Submitted by Anne Landman on
The $70 billion Australian junk food industry is now applying PR strategies originally developed by the tobacco industry in a bid to avoid government regulation. Australia's federal government is readying a report about reducing obesity, which could lead to higher taxes on unhealthy foods and a ban on junk food advertising. In anticipation, junk and snack food companies are playing down the health risks of their products, adopting voluntary advertising codes, producing "healthier" smaller and lower-sugar versions of candies and chocolate bars, arranging for food industry representatives to sit on regulatory boards, and funding educational programs to try to look like good corporate citizens. For example, McDonald's started providing free online math tutorials for children, similar to cigarette companies' youth education and prevention programs, launched to blunt the push for regulation. One leading health source noticed the resemblance between the food industry's tactics to those employed by Big Tobacco: ''Deny the evidence, delay, infiltrate yourself into governments, have big lobbying outfits, work through voluntary codes. It's the same techniques."
FatNSassy replied on Permalink
Antiobesity or Antiobese Crusade
The truly sad thing about this is that Australia's antiobesity campaign is really backed by Pharma to sell more pills. And so called progressives do nothing to investigate or challenge it. If they really cared about health, they would not single out fat people (who can be just as healthy as anyone else), but emphasize that it is a nutritional crisis that can affect everyone whether they gain weight or not. Pharma's real purpose is to put so much shame and focus on fat people, they will run to the dangerous diet products. That is why in the U.S. the makers of fen-phen sponsored Koop's Shape Up America and cut funding when the dangers came out. They hide behind a message of diet and exercise knowing beyond a doubt lifestyle is only one factor in weight. Not only did this moral harping fail to reduce obesity, it killed and mained many otherwise healthy fat women. Very sad the left is so intent on demonizing big food it doesn't care about casulties. Kind of like the right and saving souls!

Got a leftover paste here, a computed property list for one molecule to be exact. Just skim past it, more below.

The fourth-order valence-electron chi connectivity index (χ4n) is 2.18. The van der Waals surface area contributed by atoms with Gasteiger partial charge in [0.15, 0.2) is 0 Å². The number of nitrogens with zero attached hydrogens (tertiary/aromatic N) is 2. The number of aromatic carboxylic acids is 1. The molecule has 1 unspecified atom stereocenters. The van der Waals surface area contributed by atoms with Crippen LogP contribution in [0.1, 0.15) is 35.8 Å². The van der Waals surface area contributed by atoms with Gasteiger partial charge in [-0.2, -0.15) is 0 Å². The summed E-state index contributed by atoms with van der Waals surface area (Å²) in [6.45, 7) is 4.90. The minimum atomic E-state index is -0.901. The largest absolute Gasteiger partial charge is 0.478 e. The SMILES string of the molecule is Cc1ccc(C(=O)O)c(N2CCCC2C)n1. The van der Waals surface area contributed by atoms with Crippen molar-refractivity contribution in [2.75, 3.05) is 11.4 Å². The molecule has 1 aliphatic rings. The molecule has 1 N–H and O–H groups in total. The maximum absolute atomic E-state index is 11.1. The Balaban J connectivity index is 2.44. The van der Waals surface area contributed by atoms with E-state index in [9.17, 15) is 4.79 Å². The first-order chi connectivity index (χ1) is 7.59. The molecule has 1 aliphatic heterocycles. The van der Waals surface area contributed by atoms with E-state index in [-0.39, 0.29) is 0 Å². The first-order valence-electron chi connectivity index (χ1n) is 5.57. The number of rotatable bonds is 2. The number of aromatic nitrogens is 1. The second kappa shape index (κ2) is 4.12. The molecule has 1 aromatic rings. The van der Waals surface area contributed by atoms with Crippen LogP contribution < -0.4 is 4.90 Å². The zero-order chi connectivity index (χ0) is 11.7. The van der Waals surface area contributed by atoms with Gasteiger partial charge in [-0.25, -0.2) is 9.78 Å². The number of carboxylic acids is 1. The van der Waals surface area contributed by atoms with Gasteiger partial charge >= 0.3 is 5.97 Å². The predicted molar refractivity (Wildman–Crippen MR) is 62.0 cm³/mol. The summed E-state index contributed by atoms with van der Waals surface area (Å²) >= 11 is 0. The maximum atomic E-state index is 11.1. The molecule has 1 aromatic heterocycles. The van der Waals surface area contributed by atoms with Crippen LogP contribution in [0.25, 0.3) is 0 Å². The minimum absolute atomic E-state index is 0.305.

p.s. According to Australian newspapers Australia is now the world's fattest nation. Which is interesting because their longevity is second only to Japan!!!
Anonymous replied on Permalink
Antiobesity campaign in Australia
It makes no sense to pretend that the anti-obesity campaign in Australia is backed by big Pharma. Australia has no anti-obesity drugs on its Register of Therapeutic Goods and no candidate drugs in the pipeline either.
From the pharmaceutical industry's viewpoint Australia's expanding wasteline is good for business as the blood pressure, heart failure and diabetes drugs all have booming sales due to it. It would actually be in the drug companies' financial interest to promote obesity not to oppose it.
Kevin of Streng... replied on Permalink
I'm just skeptical about two things 1. Taxes being the answer 2. The effectiveness of warning labels.
Does anyone really think they are eating something healthy when they eat a candy bar or potato chips? Just not sure if a "warning label" would really change behavior.
JenniferPerez replied on Permalink
Corporate Social Responsibility
Inspite of the warnings and the labels, the fact remains that it is junk food and that people eating it could be on their way to being obese.
Firms need to be held to account for their actions and inactions their stakeholders (employees, customers, communities, NGOs and shareholders).
Yet most corporations have neither the governance structure nor the systems to handle these conflicting demands.
The IMD OWP 2010 addresses these challenges.
alexs replied on Permalink
There have never been so
There have never been so many obese people all over the world and the main cause for this situation is the "affordable" junk food. The truth is that those who cook it don't care much about the consumer's health, they care only about their profits. It's a surprise for me to hear that some of them start to show interest in health programs, but i don't buy it, if they really want to make a difference they should change their food, because that's the problem. There are thousands people out there following weight loss programs, struggling to lose the weight gained by consuming junk food, they deserve a real change coming from this industry.